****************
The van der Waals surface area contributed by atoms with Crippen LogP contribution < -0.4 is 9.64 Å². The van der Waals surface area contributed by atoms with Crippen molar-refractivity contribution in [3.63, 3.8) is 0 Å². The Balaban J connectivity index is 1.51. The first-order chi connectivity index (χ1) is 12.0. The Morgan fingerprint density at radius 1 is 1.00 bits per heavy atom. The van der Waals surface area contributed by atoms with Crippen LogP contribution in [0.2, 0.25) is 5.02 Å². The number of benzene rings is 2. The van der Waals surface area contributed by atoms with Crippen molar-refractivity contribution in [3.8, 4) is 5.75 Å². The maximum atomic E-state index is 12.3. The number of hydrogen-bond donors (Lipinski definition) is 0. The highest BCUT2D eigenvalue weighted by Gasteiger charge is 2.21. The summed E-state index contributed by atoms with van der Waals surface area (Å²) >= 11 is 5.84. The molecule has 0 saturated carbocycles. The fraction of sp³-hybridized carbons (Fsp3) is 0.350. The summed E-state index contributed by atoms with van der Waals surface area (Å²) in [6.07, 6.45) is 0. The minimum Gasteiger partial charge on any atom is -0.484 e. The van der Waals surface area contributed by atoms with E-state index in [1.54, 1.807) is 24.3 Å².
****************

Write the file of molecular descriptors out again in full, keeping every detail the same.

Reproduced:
The van der Waals surface area contributed by atoms with Crippen LogP contribution < -0.4 is 9.64 Å². The van der Waals surface area contributed by atoms with Crippen molar-refractivity contribution in [3.63, 3.8) is 0 Å². The Balaban J connectivity index is 1.51. The first-order chi connectivity index (χ1) is 12.0. The Morgan fingerprint density at radius 1 is 1.00 bits per heavy atom. The van der Waals surface area contributed by atoms with Crippen LogP contribution in [0.2, 0.25) is 5.02 Å². The number of benzene rings is 2. The van der Waals surface area contributed by atoms with Crippen molar-refractivity contribution in [3.8, 4) is 5.75 Å². The maximum atomic E-state index is 12.3. The number of hydrogen-bond donors (Lipinski definition) is 0. The highest BCUT2D eigenvalue weighted by Gasteiger charge is 2.21. The summed E-state index contributed by atoms with van der Waals surface area (Å²) >= 11 is 5.84. The molecule has 0 saturated carbocycles. The fraction of sp³-hybridized carbons (Fsp3) is 0.350. The summed E-state index contributed by atoms with van der Waals surface area (Å²) in [6.07, 6.45) is 0. The minimum Gasteiger partial charge on any atom is -0.484 e. The van der Waals surface area contributed by atoms with E-state index in [1.54, 1.807) is 24.3 Å².